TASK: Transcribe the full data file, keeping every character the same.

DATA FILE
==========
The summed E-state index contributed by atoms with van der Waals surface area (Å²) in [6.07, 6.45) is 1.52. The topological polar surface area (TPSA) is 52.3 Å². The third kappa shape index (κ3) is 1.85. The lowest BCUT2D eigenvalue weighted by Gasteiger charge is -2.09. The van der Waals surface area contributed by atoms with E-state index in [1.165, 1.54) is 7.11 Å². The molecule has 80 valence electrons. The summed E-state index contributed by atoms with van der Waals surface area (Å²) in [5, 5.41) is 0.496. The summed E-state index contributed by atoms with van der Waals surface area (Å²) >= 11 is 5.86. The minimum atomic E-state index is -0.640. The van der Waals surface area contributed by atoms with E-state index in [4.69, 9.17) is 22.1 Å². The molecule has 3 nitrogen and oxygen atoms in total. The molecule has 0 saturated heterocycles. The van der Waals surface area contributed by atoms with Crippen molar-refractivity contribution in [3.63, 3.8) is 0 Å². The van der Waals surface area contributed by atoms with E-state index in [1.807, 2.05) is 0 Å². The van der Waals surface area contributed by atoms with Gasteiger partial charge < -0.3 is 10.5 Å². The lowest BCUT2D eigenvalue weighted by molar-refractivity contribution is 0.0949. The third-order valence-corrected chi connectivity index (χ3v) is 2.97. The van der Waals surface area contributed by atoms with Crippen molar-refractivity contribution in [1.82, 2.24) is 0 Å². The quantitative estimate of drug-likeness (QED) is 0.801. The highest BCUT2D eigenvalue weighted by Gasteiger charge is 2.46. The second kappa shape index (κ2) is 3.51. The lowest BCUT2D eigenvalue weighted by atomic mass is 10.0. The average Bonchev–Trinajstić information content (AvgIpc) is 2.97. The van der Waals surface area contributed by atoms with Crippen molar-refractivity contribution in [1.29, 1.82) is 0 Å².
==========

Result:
The summed E-state index contributed by atoms with van der Waals surface area (Å²) in [6.07, 6.45) is 1.52. The topological polar surface area (TPSA) is 52.3 Å². The third kappa shape index (κ3) is 1.85. The lowest BCUT2D eigenvalue weighted by Gasteiger charge is -2.09. The van der Waals surface area contributed by atoms with E-state index in [1.165, 1.54) is 7.11 Å². The molecule has 80 valence electrons. The summed E-state index contributed by atoms with van der Waals surface area (Å²) in [5, 5.41) is 0.496. The summed E-state index contributed by atoms with van der Waals surface area (Å²) >= 11 is 5.86. The minimum atomic E-state index is -0.640. The van der Waals surface area contributed by atoms with E-state index in [4.69, 9.17) is 22.1 Å². The molecule has 3 nitrogen and oxygen atoms in total. The molecule has 0 saturated heterocycles. The van der Waals surface area contributed by atoms with Crippen molar-refractivity contribution in [3.63, 3.8) is 0 Å². The van der Waals surface area contributed by atoms with E-state index in [1.807, 2.05) is 0 Å². The van der Waals surface area contributed by atoms with Gasteiger partial charge < -0.3 is 10.5 Å². The lowest BCUT2D eigenvalue weighted by molar-refractivity contribution is 0.0949. The third-order valence-corrected chi connectivity index (χ3v) is 2.97. The van der Waals surface area contributed by atoms with Crippen molar-refractivity contribution in [1.82, 2.24) is 0 Å². The quantitative estimate of drug-likeness (QED) is 0.801. The highest BCUT2D eigenvalue weighted by Gasteiger charge is 2.46. The second kappa shape index (κ2) is 3.51. The lowest BCUT2D eigenvalue weighted by atomic mass is 10.0. The average Bonchev–Trinajstić information content (AvgIpc) is 2.97. The van der Waals surface area contributed by atoms with Crippen molar-refractivity contribution in [1.29, 1.82) is 0 Å².